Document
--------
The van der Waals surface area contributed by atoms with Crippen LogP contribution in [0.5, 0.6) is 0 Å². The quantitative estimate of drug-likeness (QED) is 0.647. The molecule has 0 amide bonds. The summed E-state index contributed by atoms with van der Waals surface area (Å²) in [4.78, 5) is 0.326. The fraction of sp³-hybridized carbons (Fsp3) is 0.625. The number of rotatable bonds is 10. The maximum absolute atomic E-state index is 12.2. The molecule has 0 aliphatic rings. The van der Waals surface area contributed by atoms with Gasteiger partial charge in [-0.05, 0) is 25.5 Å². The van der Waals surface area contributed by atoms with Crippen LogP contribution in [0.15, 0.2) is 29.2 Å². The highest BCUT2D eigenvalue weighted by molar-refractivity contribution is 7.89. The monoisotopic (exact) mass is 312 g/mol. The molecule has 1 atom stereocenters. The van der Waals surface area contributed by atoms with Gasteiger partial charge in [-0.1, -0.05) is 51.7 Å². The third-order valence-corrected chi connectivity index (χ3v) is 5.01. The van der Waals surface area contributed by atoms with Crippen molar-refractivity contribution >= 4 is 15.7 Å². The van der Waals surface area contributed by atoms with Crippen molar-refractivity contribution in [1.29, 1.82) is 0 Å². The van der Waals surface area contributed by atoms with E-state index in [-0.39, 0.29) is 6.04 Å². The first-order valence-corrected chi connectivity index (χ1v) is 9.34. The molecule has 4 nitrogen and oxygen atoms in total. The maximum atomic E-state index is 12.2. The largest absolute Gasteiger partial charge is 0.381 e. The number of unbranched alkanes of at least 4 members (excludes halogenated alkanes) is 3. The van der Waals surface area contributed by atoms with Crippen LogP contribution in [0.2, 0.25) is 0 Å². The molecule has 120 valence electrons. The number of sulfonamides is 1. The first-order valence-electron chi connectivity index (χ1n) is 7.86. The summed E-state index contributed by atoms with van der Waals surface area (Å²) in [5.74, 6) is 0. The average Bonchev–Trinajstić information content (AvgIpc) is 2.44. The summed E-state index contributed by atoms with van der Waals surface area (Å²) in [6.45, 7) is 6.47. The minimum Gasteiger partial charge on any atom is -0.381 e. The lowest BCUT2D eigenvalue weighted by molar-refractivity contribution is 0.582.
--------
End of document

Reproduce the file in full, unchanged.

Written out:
The van der Waals surface area contributed by atoms with Crippen LogP contribution in [0.5, 0.6) is 0 Å². The quantitative estimate of drug-likeness (QED) is 0.647. The molecule has 0 amide bonds. The summed E-state index contributed by atoms with van der Waals surface area (Å²) in [4.78, 5) is 0.326. The fraction of sp³-hybridized carbons (Fsp3) is 0.625. The number of rotatable bonds is 10. The maximum absolute atomic E-state index is 12.2. The molecule has 0 aliphatic rings. The van der Waals surface area contributed by atoms with Gasteiger partial charge in [-0.05, 0) is 25.5 Å². The van der Waals surface area contributed by atoms with Crippen LogP contribution in [0.15, 0.2) is 29.2 Å². The highest BCUT2D eigenvalue weighted by molar-refractivity contribution is 7.89. The monoisotopic (exact) mass is 312 g/mol. The molecule has 1 atom stereocenters. The van der Waals surface area contributed by atoms with Gasteiger partial charge in [-0.1, -0.05) is 51.7 Å². The third-order valence-corrected chi connectivity index (χ3v) is 5.01. The van der Waals surface area contributed by atoms with Crippen molar-refractivity contribution >= 4 is 15.7 Å². The van der Waals surface area contributed by atoms with Crippen molar-refractivity contribution in [1.29, 1.82) is 0 Å². The van der Waals surface area contributed by atoms with E-state index in [-0.39, 0.29) is 6.04 Å². The first-order valence-corrected chi connectivity index (χ1v) is 9.34. The molecule has 4 nitrogen and oxygen atoms in total. The maximum atomic E-state index is 12.2. The largest absolute Gasteiger partial charge is 0.381 e. The number of unbranched alkanes of at least 4 members (excludes halogenated alkanes) is 3. The van der Waals surface area contributed by atoms with Crippen LogP contribution in [0.2, 0.25) is 0 Å². The molecule has 120 valence electrons. The number of sulfonamides is 1. The first-order valence-electron chi connectivity index (χ1n) is 7.86. The summed E-state index contributed by atoms with van der Waals surface area (Å²) in [5.74, 6) is 0. The average Bonchev–Trinajstić information content (AvgIpc) is 2.44. The summed E-state index contributed by atoms with van der Waals surface area (Å²) in [6.45, 7) is 6.47. The minimum Gasteiger partial charge on any atom is -0.381 e. The lowest BCUT2D eigenvalue weighted by molar-refractivity contribution is 0.582.